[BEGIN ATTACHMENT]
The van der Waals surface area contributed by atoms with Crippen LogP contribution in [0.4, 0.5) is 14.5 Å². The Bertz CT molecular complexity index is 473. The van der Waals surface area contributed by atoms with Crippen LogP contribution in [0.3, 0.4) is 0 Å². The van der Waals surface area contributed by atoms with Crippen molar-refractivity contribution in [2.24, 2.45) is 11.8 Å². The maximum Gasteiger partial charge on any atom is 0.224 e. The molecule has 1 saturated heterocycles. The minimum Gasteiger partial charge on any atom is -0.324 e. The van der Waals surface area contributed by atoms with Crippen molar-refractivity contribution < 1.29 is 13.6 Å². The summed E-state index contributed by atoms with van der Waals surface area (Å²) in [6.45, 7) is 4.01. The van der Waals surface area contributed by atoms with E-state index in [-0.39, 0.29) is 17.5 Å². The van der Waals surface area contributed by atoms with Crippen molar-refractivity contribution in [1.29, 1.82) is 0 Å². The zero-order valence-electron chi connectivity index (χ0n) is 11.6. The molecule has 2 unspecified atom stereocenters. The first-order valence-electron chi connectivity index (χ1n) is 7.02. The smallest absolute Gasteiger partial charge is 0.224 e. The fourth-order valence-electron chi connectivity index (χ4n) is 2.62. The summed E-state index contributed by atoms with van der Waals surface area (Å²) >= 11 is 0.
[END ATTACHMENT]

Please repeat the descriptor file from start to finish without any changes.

The van der Waals surface area contributed by atoms with Crippen LogP contribution in [0.4, 0.5) is 14.5 Å². The Bertz CT molecular complexity index is 473. The van der Waals surface area contributed by atoms with Crippen LogP contribution in [0.3, 0.4) is 0 Å². The van der Waals surface area contributed by atoms with Crippen molar-refractivity contribution in [2.24, 2.45) is 11.8 Å². The maximum Gasteiger partial charge on any atom is 0.224 e. The molecule has 1 saturated heterocycles. The minimum Gasteiger partial charge on any atom is -0.324 e. The van der Waals surface area contributed by atoms with Crippen molar-refractivity contribution < 1.29 is 13.6 Å². The summed E-state index contributed by atoms with van der Waals surface area (Å²) in [6.45, 7) is 4.01. The van der Waals surface area contributed by atoms with E-state index in [-0.39, 0.29) is 17.5 Å². The van der Waals surface area contributed by atoms with Crippen molar-refractivity contribution in [1.29, 1.82) is 0 Å². The zero-order valence-electron chi connectivity index (χ0n) is 11.6. The molecule has 2 unspecified atom stereocenters. The first-order valence-electron chi connectivity index (χ1n) is 7.02. The smallest absolute Gasteiger partial charge is 0.224 e. The fourth-order valence-electron chi connectivity index (χ4n) is 2.62. The summed E-state index contributed by atoms with van der Waals surface area (Å²) >= 11 is 0.